Hungry Mother always seemed like the kind of place we’d enjoy: local and sustainable sourcing, Southern-inspired food, and a great cocktail list. It’s been on our short list of places to try for years, and on a recent trip to Boston, we finally made it there.
It’s easy to win hearts and minds with menu items like pimento cheese, bourbon-braised pork shoulder, and cheddar grits with house-made tasso, not to mention winning cocktails like the No. 43 (rye, tawny port, maple syrup, and bitters). But amid all of these decadent treats was a salad that sounded so tame that I actually felt a little boring for ordering it.
The buttermilk-chive dressing was what pushed me over the edge, luring me away from other options. That, I suppose, and the pecans, which I love but can’t get locally here in Northern California. What I hadn’t expected was that the farro — a humble, wheat-like grain — would be the star of the show, bringing a nutty depth to the dish that made it substantial enough to stand up to the rich main courses that followed.
I woke up the next morning dreaming about this salad, knowing I wanted to recreate it when we got home. I realized that with a few adjustments — walnuts for pecans, wheatberries for farro — I could make it entirely from locally sourced ingredients, making it a perfect candidate for our first Dark Days Eat Local Challenge meal of the winter.
Don’t be put off by the little ingredient-prep recipes that go into this dish; none are particularly difficult or time-consuming, and all of the parts can be stored for future use. And be sure that you’re picking through and using tender frisée leaves, as more-mature ones are unpleasantly grassy and spiky.
Autumn Salad with Wheatberries
- inspired by Hungry Mother; serves 2
6 cups loosely packed tender frisée leaves
3 to 4T buttermilk dressing
1/2 cup cooked wheatberries
roasted beet wedges equal to 1 large beet (or 2 to 3 small beets)
1 watermelon radish (or 3 to 5 small radishes), sliced thinly and cut into quarter-rounds
6 to 8 sweet-savory walnut halves
Toss all ingredients together, and serve on chilled shallow bowls or rimmed plates.
- Roasted Beets
Preheat the oven to 375°F. Scrub the beets and trim off tops and tails. Place in a baking dish about as deep as the beets are tall, and add 1/4 inch of water. Cover tightly with foil and bake until the beets are barely tender through (run a toothpick or cake tester through the center), about 45 minutes for large beets, 20 to 30 minutes for smaller ones. Remove from the oven and let sit, covered, for 5 more minutes. Uncover the beets, rub off the skin, and trim the tops and tails again. Cut into wedges and season to taste with salt. If not using within an hour or so, toss with a bit of olive oil; they will keep a few days in the fridge if well covered.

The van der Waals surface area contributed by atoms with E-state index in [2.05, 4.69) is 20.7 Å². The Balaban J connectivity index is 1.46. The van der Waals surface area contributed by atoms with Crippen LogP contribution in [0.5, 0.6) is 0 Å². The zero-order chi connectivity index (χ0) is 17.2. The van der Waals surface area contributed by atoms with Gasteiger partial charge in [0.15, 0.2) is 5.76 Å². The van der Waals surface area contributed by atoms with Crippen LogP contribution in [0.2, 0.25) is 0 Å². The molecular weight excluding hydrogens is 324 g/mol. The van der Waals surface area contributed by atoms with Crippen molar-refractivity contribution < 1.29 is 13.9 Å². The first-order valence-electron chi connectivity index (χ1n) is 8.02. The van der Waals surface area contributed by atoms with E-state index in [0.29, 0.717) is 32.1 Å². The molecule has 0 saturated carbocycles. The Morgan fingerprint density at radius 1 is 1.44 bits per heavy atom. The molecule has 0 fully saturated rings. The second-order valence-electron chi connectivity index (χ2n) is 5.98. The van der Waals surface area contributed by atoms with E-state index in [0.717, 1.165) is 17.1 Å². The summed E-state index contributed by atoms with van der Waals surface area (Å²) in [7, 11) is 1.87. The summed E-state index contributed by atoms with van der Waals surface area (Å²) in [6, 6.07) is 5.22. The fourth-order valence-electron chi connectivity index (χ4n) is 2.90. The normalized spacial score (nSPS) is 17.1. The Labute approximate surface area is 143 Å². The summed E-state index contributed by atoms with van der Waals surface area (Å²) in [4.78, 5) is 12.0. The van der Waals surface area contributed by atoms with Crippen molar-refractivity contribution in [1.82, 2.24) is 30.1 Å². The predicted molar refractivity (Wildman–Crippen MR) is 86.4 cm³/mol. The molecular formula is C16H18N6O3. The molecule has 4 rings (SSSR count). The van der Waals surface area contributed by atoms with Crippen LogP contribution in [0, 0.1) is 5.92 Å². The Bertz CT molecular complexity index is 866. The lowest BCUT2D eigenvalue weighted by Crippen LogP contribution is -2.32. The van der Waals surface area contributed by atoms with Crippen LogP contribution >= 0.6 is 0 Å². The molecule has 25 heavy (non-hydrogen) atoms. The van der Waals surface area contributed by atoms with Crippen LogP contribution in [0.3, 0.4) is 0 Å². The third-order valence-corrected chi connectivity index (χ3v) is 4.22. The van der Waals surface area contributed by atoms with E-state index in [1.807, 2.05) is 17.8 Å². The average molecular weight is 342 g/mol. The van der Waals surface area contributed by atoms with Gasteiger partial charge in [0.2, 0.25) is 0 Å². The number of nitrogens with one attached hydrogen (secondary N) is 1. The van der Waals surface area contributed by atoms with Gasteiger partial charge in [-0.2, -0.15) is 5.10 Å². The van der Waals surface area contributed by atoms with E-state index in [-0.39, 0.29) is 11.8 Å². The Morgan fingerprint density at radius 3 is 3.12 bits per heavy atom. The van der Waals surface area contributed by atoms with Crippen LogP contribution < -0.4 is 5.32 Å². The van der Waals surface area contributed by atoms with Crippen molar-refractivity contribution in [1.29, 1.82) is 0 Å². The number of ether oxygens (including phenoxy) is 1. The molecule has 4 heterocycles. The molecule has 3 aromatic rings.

- Cooked Wheatberries
Note: For the 1/2 cup cooked wheatberries the salad requires, you’ll need 1/4 cup uncooked. However, it’s hard to cook less than 1 cup at a time. Leftovers freeze well, and they make a great base for grain salads, or in place of cooked rice in soups.
Soak the wheatberries overnight, or for at least a few hours. Bring the berries to a boil in a large saucepan of salted water. Reduce heat to a slow simmer and cook until tender but not blown out, about 2 hours. (Depending on freshness, wheat variety, and soaking time, this can take as little as 45 minutes or up to 3 hours.) When cooked, drain the berries and set aside.
- Buttermilk-Green Garlic Dressing
1/4 cup sour cream or plain yogurt
1/4 cup buttermilk
1/4 cup mayonnaise
1 tsp Champagne vinegar (or white-wine vinegar)
1 stalk green garlic, minced, or 1T minced chives
coarse-ground black pepper, to taste
salt, to taste
Mix all ingredients in a bowl, and refrigerate for at least an hour.
- Sweet-Savory Walnuts or Pecans
adapted from Epicurious
2 tsp sugar
1/4 tsp salt
1/4 tsp paprika
1T egg white
1 cup walnut or pecan halves (about 1/4 pound)
Preheat oven to 350°F. Lightly oil a rimmed cookie sheet, or line it with parchment.
Whisk together sugar, salt, and paprika in a small bowl. Whisk egg white in a medium bowl until frothy, then stir in nuts, mixing until evenly coated with egg white. Add sugar mixture and toss to coat.
Spread the nuts in the pan in a single layer. Bake, stirring once or twice, until dry and well toasted, about 20 minutes. Loosen nuts from pan, then cool completely.
Farmers and food artisans who created the ingredients for this week’s meal:
Massa Organics, Hamilton City: wheatberries
Star Route, Bolinas: frisée
Mariquita Farm, Watsonville: beets, watermelon radish
Glashoff, Fairfield: walnuts
Clover Organic, Petaluma: buttermilk, yogurt
Eatwell Farm, Dixon: Pastured eggs (for mayo)
Bariani, Sacramento: olive oil
Katz, Napa: Champagne vinegar
Knoll Farms, Brentwood: green garlic
Guisto’s Vita-Grain, South San Francisco: sea salt
Range Brothers, Capay Valley: pork chop
Exemptions: sugar, peppercorns